REVIEW: BATES MOTEL – SEASON 5

MAIN CAST

Vera Farmiga (The Conjuring)
Freddie Highmore (The Good Doctor)
Max Thieriot (House At The End og The Street)
Olivia Cooke (Ouija)
Nestor Carbonell (Lost)

RECURRING / NOTABLE GUEST CAST

Kenny Johnson (Cold Case)
Ryan Hurst (Taken)
Brooke Smith (The Silence of The Lambs)
Isabelle McNally (Before I Disappear)
Austin Nichols (The Day After Tomorrow)
Jillian Fargey (Protection)
Damon Gupton (Whiplash)
Natalia Cordova-Buckley (Agents of SHIELD)
Rihanna (Battleship)
Teryl Rothery (Stargate SG.1)
Raphael Sbarge (Once Upon A Time)
Aliyah O’Brien (If I Stay)
Ian Tracey (Sanctuary)

Bates Motel, which was always plotted to be a five-season story, closed its doors for business this year with a 10-episode run full of stunning tragedy, deft surprises, and a nice sense of closure. Overall, with Seasons 4 and 5 being representing the very best of the series, Doing the Marion Crane Psycho-arc midseason (with a fun bit of stunt casting in Bates super-fan Rihanna) allowed the series to officially state, before the end, that things would be playing out differently than the classic film it was adapting. If you still, for whatever reason, were under the assumption that Psycho was the endgame, you’d have to adjust your expectations and get ready for the show to take you to a brand new place. Freddie Highmore was exemplary throughout this saga, as Norman often underwent massive mental meltdowns and changes that caused him further bury himself in delusion. He had a good few years, between seasons, of living within his demented fantasy life, but he was always on borrowed time. It could never hold. By the end, all that was left of him was a beat up boy who just longed for everything to be different. I loved how, during this final this season, the show got to explore, more in depth, the Mother persona and how she reacted to Norman’s rejection. She’d actually take over, black Norman out, and hit up bars to hook up with strangers — men, in fact — using Norman’s body. It was a fascinating discovery. Especially since Norman would never allow himself (because Mother was watching) to get close to any other woman. His nagging subconscious would always interrupt and disapprove. All of this meant that when Marion showed up at the motel, Norman wasn’t “Hitchcock Norman.” He knew more about himself, and knew enough to spare her life.He also came to realize all the horrors he’d committed as “Mother,” which then caused him to commit his first — I suppose — enlightened murder. Oh, he was still in a fever, or haze, when he stabbed Sam in the shower, but he also wasn’t Mother. He was Norman and he was stabbing away. Because of this clumsy clarity, Dylan managed to live through the series because Norman held back. He controlled Mother. In fact, looking back, Dylan and Emma, along with their child, were the intended survivors. Everyone else had to drop away in order for them to emerge as something new and, hopefully, happy.Caleb, Chick, Romero and, finally, Norman had to pass so that Dylan and Emma could, presumedly, rise up from the ashes. I guess you can count Emma’s mother as part of this cleansing fire too. Everyone who complicated their past, separately, could now do so as one collective ghost. And Dylan’s final “handling” of Norman — which he didn’t want to do but got tricked into doing by Norman himself — was laced with the show’s permeating theme regarding the harmful effects of denial and inaction. Norma let Norman’s illness progress too far. Dylan left them both behind even though he knew Norman was dangerous, and even suspected foul play. In the end, guilt played a huge factor in informing Dylan’s sense of responsibility toward his bother.The one thing, story-wise, that Romero’s rage did, was allow us to see Norman once last time. If Norman has remained incarcerated, and assumedly sentenced to death or life in a hospital, Mother may have been all that was left of him. Norman’s insane life of illusion was a noble feat and an understandable ideal for the young man, so to have the final season begin and end with that concept — though the final version was a truly and desperately warped version of the already twisted idea — felt right. And this final season was thoughtful and provocative end to a complex multi-year tragedy.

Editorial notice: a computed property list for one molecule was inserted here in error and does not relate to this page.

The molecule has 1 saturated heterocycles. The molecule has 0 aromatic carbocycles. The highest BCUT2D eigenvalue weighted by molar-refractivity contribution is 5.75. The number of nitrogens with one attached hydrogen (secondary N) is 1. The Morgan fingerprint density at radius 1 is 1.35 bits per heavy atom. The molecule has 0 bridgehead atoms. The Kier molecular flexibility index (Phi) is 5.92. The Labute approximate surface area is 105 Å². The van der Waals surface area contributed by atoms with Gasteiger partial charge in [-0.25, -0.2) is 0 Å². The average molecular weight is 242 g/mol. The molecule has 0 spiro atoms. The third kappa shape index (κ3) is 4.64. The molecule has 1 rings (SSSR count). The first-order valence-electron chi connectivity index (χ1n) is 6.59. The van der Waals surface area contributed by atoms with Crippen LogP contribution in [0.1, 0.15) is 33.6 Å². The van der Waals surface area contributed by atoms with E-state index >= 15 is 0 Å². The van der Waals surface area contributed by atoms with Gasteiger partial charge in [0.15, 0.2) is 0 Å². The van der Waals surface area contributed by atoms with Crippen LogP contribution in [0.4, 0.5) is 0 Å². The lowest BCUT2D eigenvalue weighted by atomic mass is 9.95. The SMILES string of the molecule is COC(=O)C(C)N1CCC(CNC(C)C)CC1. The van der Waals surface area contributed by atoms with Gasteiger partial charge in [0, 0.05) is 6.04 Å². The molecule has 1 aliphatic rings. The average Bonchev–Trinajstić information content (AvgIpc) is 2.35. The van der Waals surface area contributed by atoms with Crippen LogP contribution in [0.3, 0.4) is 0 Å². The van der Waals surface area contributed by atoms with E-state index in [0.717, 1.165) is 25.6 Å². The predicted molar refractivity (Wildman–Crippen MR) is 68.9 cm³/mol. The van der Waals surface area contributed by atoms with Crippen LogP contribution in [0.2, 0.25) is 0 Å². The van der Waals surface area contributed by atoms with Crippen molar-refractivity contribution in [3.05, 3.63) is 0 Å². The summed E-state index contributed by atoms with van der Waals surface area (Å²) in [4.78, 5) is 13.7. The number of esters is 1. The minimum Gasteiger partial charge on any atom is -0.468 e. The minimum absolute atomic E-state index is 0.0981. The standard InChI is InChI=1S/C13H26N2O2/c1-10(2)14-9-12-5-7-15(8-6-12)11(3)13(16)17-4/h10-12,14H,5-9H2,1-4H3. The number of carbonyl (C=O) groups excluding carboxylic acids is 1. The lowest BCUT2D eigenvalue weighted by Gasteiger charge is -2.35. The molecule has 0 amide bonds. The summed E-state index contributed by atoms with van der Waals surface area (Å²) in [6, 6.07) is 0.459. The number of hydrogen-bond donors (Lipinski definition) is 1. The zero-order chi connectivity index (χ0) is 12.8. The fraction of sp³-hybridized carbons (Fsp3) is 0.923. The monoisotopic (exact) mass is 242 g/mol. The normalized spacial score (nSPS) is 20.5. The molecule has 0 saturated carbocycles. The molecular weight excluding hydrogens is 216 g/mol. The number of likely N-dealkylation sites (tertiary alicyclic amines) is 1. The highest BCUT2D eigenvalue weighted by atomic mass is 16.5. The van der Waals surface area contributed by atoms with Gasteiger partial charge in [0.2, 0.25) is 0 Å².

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REVIEW: AGENTS OF S.H.I.E.L.D.: SLINGSHOT

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CAST

Natalia Cordova-Buckley (Los Simuladores)
Clark Gregg (Avengers Assemble)
Chloe Bennett (Nashville)
Yancey Arias (Legion)
Alexander Wraith (Westworld)
Jason O’Mara (Son of Batman)
Ming-Na Wen (Stargate Universe)
Iain De Caestecker (Filth)
Elizabeth Henstridge (Wolves at The Door)
Henry Simmons (Noo Good Deed)

agents-of-shield-spinoff-hunter-bobbiThe miniseries was released on December 13th. Released in six episodes ranging from three to six minutes, fans get some insight into some missing time between Season 3’s end and Season 4’s start, which is a great bonus because these scenes are not needed to enjoy the main show but are a fun extra. We watch as Elena signs the Sokovia Accords, becomes a SHIELD agent under Mace’s control, and tracks down a criminal. Plus, the old 0-8-4 from Season 1 is also involved because, as any fan of the show knows, it’s all connected! In fact, Slingshot references a lot of things in Agents Of SHIELD and even the MCU, so it fits in well.16174889_1836004673347908_6687458020023952722_nAnd, if that weren’t enough to convince you, know that Slingshot stars all the other SHIELD characters, too, interacting with Yoyo in interesting ways, which really made the series seem like a bonus AoS episode. While I’m very glad to get this bonus material, I wish it were a bit longer. The whole thing only takes about 20 minutes to watch. Because it was so short, things moved very quickly and felt a bit rushed.So how can you watch Slingshot? If you have the ABC app, they’re all on there for your streaming pleasure, but, if you’re like me and reside outside of America, ABC so nicely put them all on YouTube, so you can watch them there.aiden-romero-300x169I liked Slingshot, overall. Seeing more of Yoyo was awesome, and, despite the time constraint, these episodes had some humor, some romance, some action and some drama. What more could I want? I think it was great of Marvel and Agents Of SHIELD to end the year in such a fun way, and I hope the success of this leads to more miniseries in the future.